Author Topic: Game Creation: The Basics  (Read 1729 times)

Jubal

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Game Creation: The Basics
« on: March 18, 2012, 04:36:16 PM »
Okay, this is going to focus on one of the things people find hardest to grapple with when starting programming. It's not usually syntax, or the concepts behind the syntax. It's how that syntax can be used to fit together into a game. I'll use Python for this tutorial, but the concepts are more important than the syntax and this can be used for many languages. I'm basically going to examine how you can use inputs to make a really simple text-based RPG.

WHILE AND IF - Using them together
The while loop is the most important thing in making a simple shell-based python program run properly. You can make something that runs once and spews out some results without it, but for a program that's going to keep running you need to, well, keep running it. You stop running it, simply put, by getting out of the while loop again. The if statement, when used along with this, is the other basic part of your kit. If lets you react to user inputs or random inputs, meaning it's a very powerful tool for resolving actions. So for a program that just turns itself off:
Code: [Select]
a = 1
while a == 1:
     action = input('What do you want to do?')
     if action == 'quit':
          a = 0
The above code will keep prompting you for something to do until you tell it to quit, at which point the program closes. Now you really have the majority of what you need - you can get the player to type commands, and use an if statement to respond to them. Using the print command and a couple of variables we can quite easily get:
Code: [Select]
location = 1
a = 1
while a == 1:
     action = input('What do you want to do?')
     if action == 'quit':
          a = 0
     if location == 1:
          if action == 'look':
               print ('You are in a forest. There is a path going south.')
          elif action == 'go south':
               print ('You go south.')
               location = 2
          else:
               print ('You can't do that.')
     if location == 2:
          if action == 'look':
               print ('You are in a forest. There is a path going north.')
          elif action == 'go north':
               print ('You go north.')
               location = 2
          else:
               print ('You can't do that.')
And we suddenly have something that looks like a game. The if, elif, and else statements and their order are all very important here. Because we put the 'quit' statement outside the location checkers, it means we can use it anywhere. The ones inside the location checkers are specific to that location; only if the location variable is equal to that value will the game check through the list of possible actions that can be done there. The else statement is useful because it's a catch-all - whatever the user has put, it gives them some sort of response.

Now, there are a few more tools of the trade you need...

RANDOM NUMBERS
All good games are built around random number generators. Of course, random number generators are not wholly random; they have predefined list of numbers which have been tested beforehand to ensure they have no underlying bias. This is in fact better than "really random" numbers, which could potentially give a massively long string of incredibly improbable results and wreck your statistically worked out game idea. Anyway, that little point aside, the fundamental fact is that totally predictable games are duller than dull.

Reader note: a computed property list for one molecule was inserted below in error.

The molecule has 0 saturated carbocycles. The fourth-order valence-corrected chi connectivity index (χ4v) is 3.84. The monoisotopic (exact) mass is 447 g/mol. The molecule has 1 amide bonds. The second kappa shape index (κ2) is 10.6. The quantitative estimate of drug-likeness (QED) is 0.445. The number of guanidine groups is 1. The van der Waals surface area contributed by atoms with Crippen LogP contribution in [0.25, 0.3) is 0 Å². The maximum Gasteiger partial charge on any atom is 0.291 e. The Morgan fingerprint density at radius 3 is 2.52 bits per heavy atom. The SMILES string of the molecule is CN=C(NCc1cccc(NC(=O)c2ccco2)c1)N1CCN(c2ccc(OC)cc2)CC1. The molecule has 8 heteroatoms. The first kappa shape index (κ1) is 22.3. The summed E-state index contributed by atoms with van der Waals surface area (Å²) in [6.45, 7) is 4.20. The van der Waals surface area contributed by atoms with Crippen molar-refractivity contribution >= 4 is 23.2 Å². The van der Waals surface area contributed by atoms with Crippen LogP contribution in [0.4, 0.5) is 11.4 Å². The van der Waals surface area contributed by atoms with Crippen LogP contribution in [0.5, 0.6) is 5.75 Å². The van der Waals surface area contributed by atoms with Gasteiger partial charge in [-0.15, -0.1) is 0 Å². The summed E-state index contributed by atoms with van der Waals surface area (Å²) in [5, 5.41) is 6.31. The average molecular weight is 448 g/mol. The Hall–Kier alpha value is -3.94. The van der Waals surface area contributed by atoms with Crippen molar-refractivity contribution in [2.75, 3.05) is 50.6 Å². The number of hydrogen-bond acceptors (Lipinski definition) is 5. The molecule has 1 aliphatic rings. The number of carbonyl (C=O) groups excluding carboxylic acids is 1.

For python, you need to import a random number generating module. Just put at the top of your code:
import random
And you have access to the function. If you forget to do this, your program will crash out when you try and generate a random number.

To do that, just do this:
number = random.random()
Where number is a variable. The random.random() function will create a number between 0 and 1. To get it random up to a bigger number, just multiply it up. Using the int(variable) function will round your number down to the nearest integer, for when you only want to deal with whole numbers.

VARIABLE TYPES
Just as some quick notes: to turn an integer into a string, use string = str(variable). This will let you use your variables in print commands.
Consider making your initial input all uppercase with action = str.upper(action). This means your inputs won't be case sensitive (though you need to remember that all the if statements will then have to check for inputs in all caps).

Those basics should let you start work on making a very simple game.

THINGS TO TRY
- Make a simple program where you can walk to different rooms in a house and look at the things there - consider adding NPCs who give information if you use a talk command, just like the look command.
- Make an oracle that you can ask yes/no questions to with a randomised answer
- Make a simple guessing game where the computer picks a random number, the player guesses a number, and depending on the computer's random number the player wins/loses money and gets a readout of their current total.
« Last Edit: March 18, 2012, 04:42:30 PM by Jubal »
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Othko97

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Re: Game Creation: The Basics
« Reply #1 on: March 24, 2012, 09:38:24 PM »
Thanks for this, I've been trying to think of some ideas for programs for a while now; I've also wanted to make a text based game for a while, but didn't quite know how to fit it together.  ;D
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Jubal

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Re: Game Creation: The Basics
« Reply #2 on: March 27, 2012, 10:42:37 PM »
Hope you find it useful!  :)
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